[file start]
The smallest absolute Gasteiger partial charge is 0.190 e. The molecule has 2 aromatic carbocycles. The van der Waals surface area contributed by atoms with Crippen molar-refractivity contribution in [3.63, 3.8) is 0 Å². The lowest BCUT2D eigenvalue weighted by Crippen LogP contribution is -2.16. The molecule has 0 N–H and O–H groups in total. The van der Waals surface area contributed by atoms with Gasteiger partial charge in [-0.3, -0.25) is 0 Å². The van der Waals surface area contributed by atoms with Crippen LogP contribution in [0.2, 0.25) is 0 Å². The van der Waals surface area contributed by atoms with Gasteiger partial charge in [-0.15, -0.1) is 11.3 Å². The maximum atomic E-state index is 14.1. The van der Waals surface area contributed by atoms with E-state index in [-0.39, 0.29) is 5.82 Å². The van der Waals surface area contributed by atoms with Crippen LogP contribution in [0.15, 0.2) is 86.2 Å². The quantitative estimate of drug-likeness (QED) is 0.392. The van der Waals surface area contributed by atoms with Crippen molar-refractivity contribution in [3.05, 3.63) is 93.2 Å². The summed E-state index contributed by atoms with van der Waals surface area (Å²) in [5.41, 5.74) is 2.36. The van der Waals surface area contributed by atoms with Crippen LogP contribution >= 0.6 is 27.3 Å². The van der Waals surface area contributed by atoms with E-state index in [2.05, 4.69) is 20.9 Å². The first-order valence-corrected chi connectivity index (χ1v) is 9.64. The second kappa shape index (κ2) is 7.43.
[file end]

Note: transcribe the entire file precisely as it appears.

The smallest absolute Gasteiger partial charge is 0.190 e. The molecule has 2 aromatic carbocycles. The van der Waals surface area contributed by atoms with Crippen molar-refractivity contribution in [3.63, 3.8) is 0 Å². The lowest BCUT2D eigenvalue weighted by Crippen LogP contribution is -2.16. The molecule has 0 N–H and O–H groups in total. The van der Waals surface area contributed by atoms with Gasteiger partial charge in [-0.3, -0.25) is 0 Å². The van der Waals surface area contributed by atoms with Crippen LogP contribution in [0.2, 0.25) is 0 Å². The van der Waals surface area contributed by atoms with Gasteiger partial charge in [-0.15, -0.1) is 11.3 Å². The maximum atomic E-state index is 14.1. The van der Waals surface area contributed by atoms with E-state index in [-0.39, 0.29) is 5.82 Å². The van der Waals surface area contributed by atoms with Crippen LogP contribution in [0.15, 0.2) is 86.2 Å². The quantitative estimate of drug-likeness (QED) is 0.392. The van der Waals surface area contributed by atoms with Crippen molar-refractivity contribution in [3.05, 3.63) is 93.2 Å². The summed E-state index contributed by atoms with van der Waals surface area (Å²) in [5.41, 5.74) is 2.36. The van der Waals surface area contributed by atoms with Crippen LogP contribution >= 0.6 is 27.3 Å². The van der Waals surface area contributed by atoms with E-state index in [2.05, 4.69) is 20.9 Å². The first-order valence-corrected chi connectivity index (χ1v) is 9.64. The second kappa shape index (κ2) is 7.43.